At some point when pushing your code to a remote server (e.g. GitHub, Bitbucket, GitLab) you’re going to see an error like the following
To github.com:salcode/myrepo.git ! [rejected] master -> master (non-fast-forward) error: failed to push some refs to 'firstname.lastname@example.org:salcode/myrepo.git' hint: Updates were rejected because the tip of your current branch is behind hint: its remote counterpart. Integrate the remote changes (e.g. hint: 'git pull ...') before pushing again. hint: See the 'Note about fast-forwards' in 'git push --help' for details.
The important part here is “Updates were rejected because the tip of your current branch is behind its remote counterpart.”
How did this happen?
Typically, someone else has pushed code to your remote server that you do not yet have.
What you wanted to happen
Imagine the commits for both your local
master branch and the remote server
origin/master branch look something like
master origin/master cem32k cem32k b4d2o1 b4d2o1 abc123 abc123
(If viewing your Git branch as a list of commits like this seems unfamiliar, I suggest checking out my post on How to Improve Git Log)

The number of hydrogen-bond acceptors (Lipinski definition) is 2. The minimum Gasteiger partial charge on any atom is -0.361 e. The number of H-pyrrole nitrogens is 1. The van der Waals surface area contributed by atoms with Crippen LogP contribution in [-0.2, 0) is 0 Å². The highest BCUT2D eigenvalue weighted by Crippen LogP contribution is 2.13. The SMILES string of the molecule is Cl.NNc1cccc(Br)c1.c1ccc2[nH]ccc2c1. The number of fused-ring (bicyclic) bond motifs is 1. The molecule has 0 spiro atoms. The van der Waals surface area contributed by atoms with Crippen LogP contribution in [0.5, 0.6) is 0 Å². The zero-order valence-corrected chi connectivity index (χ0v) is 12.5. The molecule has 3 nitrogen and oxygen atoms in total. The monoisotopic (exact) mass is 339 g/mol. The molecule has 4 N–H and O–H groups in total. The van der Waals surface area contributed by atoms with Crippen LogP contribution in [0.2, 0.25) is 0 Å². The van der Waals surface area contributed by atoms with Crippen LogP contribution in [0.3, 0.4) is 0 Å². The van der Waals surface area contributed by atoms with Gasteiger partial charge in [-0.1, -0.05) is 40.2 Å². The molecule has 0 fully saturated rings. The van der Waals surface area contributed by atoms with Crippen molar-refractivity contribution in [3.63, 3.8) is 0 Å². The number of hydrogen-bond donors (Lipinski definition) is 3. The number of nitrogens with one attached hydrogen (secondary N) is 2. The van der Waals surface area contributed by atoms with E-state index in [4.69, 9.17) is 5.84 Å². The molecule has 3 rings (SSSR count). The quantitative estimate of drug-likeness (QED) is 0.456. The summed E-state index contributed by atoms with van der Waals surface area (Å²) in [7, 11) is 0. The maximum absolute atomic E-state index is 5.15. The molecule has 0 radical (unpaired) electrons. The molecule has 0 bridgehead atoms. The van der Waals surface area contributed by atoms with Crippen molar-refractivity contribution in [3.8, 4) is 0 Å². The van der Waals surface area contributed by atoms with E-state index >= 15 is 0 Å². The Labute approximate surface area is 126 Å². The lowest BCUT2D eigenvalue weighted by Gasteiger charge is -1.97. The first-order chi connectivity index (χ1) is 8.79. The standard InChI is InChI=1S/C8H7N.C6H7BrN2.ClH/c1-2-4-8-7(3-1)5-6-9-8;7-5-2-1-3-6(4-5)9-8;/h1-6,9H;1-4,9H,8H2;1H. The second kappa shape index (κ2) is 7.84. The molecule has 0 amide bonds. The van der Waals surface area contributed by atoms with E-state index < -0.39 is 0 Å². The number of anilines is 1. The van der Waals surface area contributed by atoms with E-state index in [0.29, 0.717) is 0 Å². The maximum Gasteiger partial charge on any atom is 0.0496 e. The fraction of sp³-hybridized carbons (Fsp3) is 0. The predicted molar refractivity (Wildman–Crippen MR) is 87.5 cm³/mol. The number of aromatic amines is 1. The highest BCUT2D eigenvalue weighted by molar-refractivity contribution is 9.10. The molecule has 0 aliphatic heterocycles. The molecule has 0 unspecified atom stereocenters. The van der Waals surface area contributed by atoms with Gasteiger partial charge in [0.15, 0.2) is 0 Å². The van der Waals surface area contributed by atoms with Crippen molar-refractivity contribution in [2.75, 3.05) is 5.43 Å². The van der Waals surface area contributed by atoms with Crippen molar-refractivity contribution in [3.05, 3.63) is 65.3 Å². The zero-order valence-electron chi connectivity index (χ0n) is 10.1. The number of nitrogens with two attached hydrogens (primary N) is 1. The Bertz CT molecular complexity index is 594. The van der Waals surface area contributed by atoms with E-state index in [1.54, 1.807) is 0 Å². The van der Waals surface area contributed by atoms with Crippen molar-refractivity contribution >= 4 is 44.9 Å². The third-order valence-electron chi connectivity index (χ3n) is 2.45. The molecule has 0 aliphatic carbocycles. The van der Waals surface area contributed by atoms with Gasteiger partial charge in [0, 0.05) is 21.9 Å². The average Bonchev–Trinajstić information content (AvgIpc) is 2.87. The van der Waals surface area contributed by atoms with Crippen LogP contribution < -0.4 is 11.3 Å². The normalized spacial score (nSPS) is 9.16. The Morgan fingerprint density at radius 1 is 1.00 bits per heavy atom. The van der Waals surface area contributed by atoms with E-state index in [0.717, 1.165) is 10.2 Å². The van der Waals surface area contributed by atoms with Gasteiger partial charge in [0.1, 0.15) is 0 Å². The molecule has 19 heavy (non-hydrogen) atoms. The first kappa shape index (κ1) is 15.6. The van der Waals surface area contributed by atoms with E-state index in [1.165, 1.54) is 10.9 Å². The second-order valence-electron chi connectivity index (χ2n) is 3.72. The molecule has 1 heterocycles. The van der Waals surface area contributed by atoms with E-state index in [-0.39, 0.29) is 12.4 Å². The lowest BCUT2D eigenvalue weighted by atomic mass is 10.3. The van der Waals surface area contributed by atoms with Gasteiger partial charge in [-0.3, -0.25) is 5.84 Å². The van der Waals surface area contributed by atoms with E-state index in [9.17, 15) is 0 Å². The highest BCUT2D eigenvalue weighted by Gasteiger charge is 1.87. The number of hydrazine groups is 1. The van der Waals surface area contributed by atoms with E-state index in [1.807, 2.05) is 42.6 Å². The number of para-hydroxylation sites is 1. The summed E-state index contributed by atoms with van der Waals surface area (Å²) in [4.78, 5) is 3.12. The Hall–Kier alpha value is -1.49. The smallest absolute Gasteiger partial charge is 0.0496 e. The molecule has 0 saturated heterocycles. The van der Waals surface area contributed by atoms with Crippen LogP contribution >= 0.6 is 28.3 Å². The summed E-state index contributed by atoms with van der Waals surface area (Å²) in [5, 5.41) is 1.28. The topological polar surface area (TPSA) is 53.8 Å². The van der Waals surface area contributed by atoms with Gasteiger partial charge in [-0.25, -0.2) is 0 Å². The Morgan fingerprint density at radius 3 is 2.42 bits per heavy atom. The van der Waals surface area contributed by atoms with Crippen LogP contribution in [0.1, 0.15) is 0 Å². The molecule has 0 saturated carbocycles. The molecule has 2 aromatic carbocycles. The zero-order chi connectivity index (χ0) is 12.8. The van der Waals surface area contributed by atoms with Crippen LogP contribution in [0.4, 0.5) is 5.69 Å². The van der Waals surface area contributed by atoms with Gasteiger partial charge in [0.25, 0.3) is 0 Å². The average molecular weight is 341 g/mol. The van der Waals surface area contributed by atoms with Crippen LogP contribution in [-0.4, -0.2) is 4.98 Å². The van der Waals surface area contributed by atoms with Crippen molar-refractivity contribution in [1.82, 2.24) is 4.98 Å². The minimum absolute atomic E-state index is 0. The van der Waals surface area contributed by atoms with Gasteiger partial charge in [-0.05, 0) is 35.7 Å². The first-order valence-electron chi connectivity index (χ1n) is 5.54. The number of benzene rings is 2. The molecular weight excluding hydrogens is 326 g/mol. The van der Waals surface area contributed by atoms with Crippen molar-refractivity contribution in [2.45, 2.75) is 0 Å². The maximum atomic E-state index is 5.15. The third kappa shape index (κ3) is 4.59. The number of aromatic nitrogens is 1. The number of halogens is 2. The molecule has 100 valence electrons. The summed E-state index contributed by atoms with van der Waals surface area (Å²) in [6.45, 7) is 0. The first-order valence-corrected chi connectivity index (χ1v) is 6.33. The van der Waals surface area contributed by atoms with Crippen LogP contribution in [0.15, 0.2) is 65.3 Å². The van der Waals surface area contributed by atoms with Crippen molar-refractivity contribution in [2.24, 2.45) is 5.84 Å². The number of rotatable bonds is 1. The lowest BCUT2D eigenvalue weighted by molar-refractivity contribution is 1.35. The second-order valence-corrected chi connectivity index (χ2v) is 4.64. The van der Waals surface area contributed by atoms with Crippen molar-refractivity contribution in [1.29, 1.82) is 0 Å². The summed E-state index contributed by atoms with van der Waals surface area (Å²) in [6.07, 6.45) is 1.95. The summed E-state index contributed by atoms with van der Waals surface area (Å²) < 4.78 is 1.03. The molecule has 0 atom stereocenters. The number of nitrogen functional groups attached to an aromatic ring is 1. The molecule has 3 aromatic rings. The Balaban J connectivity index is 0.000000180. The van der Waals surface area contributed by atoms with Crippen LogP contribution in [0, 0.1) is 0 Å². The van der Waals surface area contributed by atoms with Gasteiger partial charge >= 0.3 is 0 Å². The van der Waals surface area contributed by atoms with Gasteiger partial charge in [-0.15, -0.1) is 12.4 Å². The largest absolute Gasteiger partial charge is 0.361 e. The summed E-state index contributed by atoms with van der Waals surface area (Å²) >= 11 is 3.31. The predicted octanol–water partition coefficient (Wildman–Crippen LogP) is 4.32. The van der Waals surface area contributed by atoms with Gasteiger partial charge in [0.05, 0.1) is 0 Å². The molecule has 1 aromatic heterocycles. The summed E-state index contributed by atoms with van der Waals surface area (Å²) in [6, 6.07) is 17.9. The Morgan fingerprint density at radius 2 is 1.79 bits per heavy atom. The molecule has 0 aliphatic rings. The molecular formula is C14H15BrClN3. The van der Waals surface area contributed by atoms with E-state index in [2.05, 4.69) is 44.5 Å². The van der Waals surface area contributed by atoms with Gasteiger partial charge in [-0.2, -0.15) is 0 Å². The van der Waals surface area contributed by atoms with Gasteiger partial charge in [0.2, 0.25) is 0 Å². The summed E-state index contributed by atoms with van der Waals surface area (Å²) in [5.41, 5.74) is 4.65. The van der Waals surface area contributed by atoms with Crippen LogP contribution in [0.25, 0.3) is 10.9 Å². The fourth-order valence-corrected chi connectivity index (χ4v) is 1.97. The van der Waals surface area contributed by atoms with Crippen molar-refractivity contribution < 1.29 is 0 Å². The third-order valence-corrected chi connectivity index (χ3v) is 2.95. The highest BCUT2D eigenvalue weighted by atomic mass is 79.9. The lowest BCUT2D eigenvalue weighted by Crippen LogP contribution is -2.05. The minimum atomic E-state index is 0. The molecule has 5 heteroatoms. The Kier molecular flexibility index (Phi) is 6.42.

Once you’re comfortable with the commits above, you add a new commit (
dg34mp) to your local (
master origin/master dg34mp cem32k cem32k b4d2o1 b4d2o1 abc123 abc123
Then you use
and the remote server
origin/master is brought up-to-date.
master origin/master dg34mp dg34mp cem32k cem32k b4d2o1 b4d2o1 abc123 abc123
This is what we wanted to happen.
What really happened
While you were creating your new commit (
dg34mp) on your local (
master) branch, someone else added their own commit (
zyx911) to the remote server
master origin/master dg34mp zyx911 cem32k cem32k b4d2o1 b4d2o1 abc123 abc123
Now when you use
Git says, “Whoa, hold on! I can’t add the
dg34mp commit because there is an extra commit on the remote server we haven’t taken into account!” (a.k.a. I don’t know how to handle
zyx911, “failed to push some refs”).
What do we do?
First, we make a backup copy of our
master branch, in case something goes wrong. (This isn’t strictly necessary because of git reflog, but I find making a backup branch quicker and involving less thought). Once we make this backup branch we’re going to ignore it and ultimately when we’re done with this process we can delete it.
git branch bkup
Now, we rebase our
master branch with the remote branch
git rebase origin/master
This replaces our local
master branch with the remote
origin/master and then adds our new commit (
dg34mp) on top.
master origin/master dg34mp zyx911 zyx911 cem32k cem32k b4d2o1 b4d2o1 abc123 abc123
Now we can push our changes to the remote server (
and there is no problem because we are simply adding our new commit (
dg34mp) to the remote branch.